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Top 5 Ways Spammers Get Your Email Address and What to Do About It

Stealing email addressesContributed by Joel Slatis, president of Timesheets.com

Regardless of whether you ever showed an interest in the topic and regardless of whether you even use your email address, spam will almost certainly find its way in. Most of the spam you get is irrelevant to you but so is most of the advertising you see each day. And that’s just what it is – advertising.


With traditional advertising methods, companies buy space from somewhere to promote their goods and services – when “advertising” via email, spammers get email addresses in all sorts of slimy ways.

Methods of Obtaining Email Addresses

Taken from your web site

Spammers have the ability to write software that simply reads websites, looking for email addresses. When it finds one, it just adds it to its list and moves on to the next web site. These robotic scanners, called ‘bots’, can read thousands of web sites a day and compile a huge list of email addresses. Don’t list your email address on your web site if you don’t need to. If you must, use a generic address you can filter or change from time to time or list it in such a way that makes it harder for the spammer. Type it out in a way the computer won’t recognize like this:  Joel at Joelsdomain dot com.

Accidental use of CC instead of BCC

There’s not much you can do about this one and it only happens rarely, but sometimes email senders forget to send out emails BCC. This means that anyone can see all the addresses that the email was sent to. It’s possible that someone might pull that list and use it.

Companies sell or leak your data

Here’s another situation that’s difficult to avoid. In this case, you give your email address to a trusted company and it gets stolen or sold from there. Rest assured this will never happen on our website! We don’t sell addresses. It’s illegal and immoral.

Spammers make them up

Since sending emails is basically free if you have access to the right tools and software, spammers will compile a list of domain names and then send spam to common names at that domain name. For instance, they might send email to harry@hotmail.com, tom@hotmail.com and tens of thousands of other common names and combinations of names and numbers. Since emailing is free, it doesn’t cost anything to carpet-bomb domain names with spam, hoping to hit a few actual addresses.

Phishing (pronounced ‘fishing’)

Spammers might create a fake service or fake newsletter just to trick you into willingly entering your information. Some phishing techniques can be very sophisticated with spammers impersonating banks, government agencies, friends from Facebook, or other supposedly trusted sources.

Outsmart the Spammers

As a domain name owner, I’m able to create a unique email address for myself whenever I want. So when I sign up for a service, often times I’ll use a unique email address for that service so I’ll know if its ever compromised. For example, suppose I own the domain name joelsdomain.com. Then I register for an account with twitter. I might use the email address twitter@joelsdomain.com. Now, if I ever get spammed by someone sending email to twitter@joelsdomain.com, I’ll know that somehow my email address was leaked by someone with access to twitter’s database. Using this method I’ve personally seen leaks by companies like Microsoft, RingCentral, PayPal and others. Spammers can get your email address from even the largest, and supposedly most secure of vendors!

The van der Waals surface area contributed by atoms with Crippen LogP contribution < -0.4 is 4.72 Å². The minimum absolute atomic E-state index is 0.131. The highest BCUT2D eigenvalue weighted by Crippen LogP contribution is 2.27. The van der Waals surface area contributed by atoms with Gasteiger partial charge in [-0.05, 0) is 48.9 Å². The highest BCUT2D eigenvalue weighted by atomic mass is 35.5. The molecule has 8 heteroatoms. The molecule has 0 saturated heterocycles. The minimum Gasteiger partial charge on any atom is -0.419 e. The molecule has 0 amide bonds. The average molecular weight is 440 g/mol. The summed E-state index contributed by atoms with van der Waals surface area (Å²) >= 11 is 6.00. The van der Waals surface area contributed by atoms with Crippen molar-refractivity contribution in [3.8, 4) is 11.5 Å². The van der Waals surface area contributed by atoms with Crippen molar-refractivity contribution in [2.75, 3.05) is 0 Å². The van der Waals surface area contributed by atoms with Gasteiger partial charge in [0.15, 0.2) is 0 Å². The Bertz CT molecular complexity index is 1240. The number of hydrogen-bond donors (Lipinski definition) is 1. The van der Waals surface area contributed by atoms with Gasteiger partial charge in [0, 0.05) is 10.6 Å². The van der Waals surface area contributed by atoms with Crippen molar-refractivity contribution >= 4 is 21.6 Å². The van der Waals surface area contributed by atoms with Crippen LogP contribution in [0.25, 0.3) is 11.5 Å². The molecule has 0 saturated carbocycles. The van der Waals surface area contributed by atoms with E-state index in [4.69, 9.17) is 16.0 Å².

• Use difficult to guess email addresses. larry@gmail.com is a lot easier to figure out than s.larry624@gmail.com.
  • Be careful where you enter your email address online. Be sure it is a reputable company and not just a page that sits and waits for unsuspecting victims.

19 Comments

  1. Gags
    Gags August 9, 2018

    This is good stuff

  2. dakota dee
    dakota dee October 26, 2018

    well i blocked them and i sweep them but it continuously get them so if blocked and sweep from getting them it should not come back because to me its major harassment
    But thank you but it really dont help

  3. Catch Them
    Catch Them November 17, 2018

    I recently started tracking using different names for every single company. For instance, for paypal I would use an example like joepaypal@hotmail, etc. it wasn’t long before I realized the worst offenders were my insurance company and a jobs website. When I catch them now, I ditch my business relationship with that company and delete the email. Great article.

  4. jonathan
    jonathan July 18, 2019

    yes

  5. Federica Tolotti
    Federica Tolotti November 14, 2019

    Useful article!

    • Lindsay Sommers
      Lindsay Sommers November 15, 2019

      Thank you! We’re glad you found it useful.

  6. Ang
    Ang January 23, 2020

    And OMG what’s with all the spam porn? I get hundreds of them daily. What could spammers possibly get from that nonsense?! It was a Dollar General that sold (?) my address and many others. I’ve figured out how to make phone scammers block ME, but puzzled as to how to stop the email a$$#0l€$. You have given me some great info tho!!!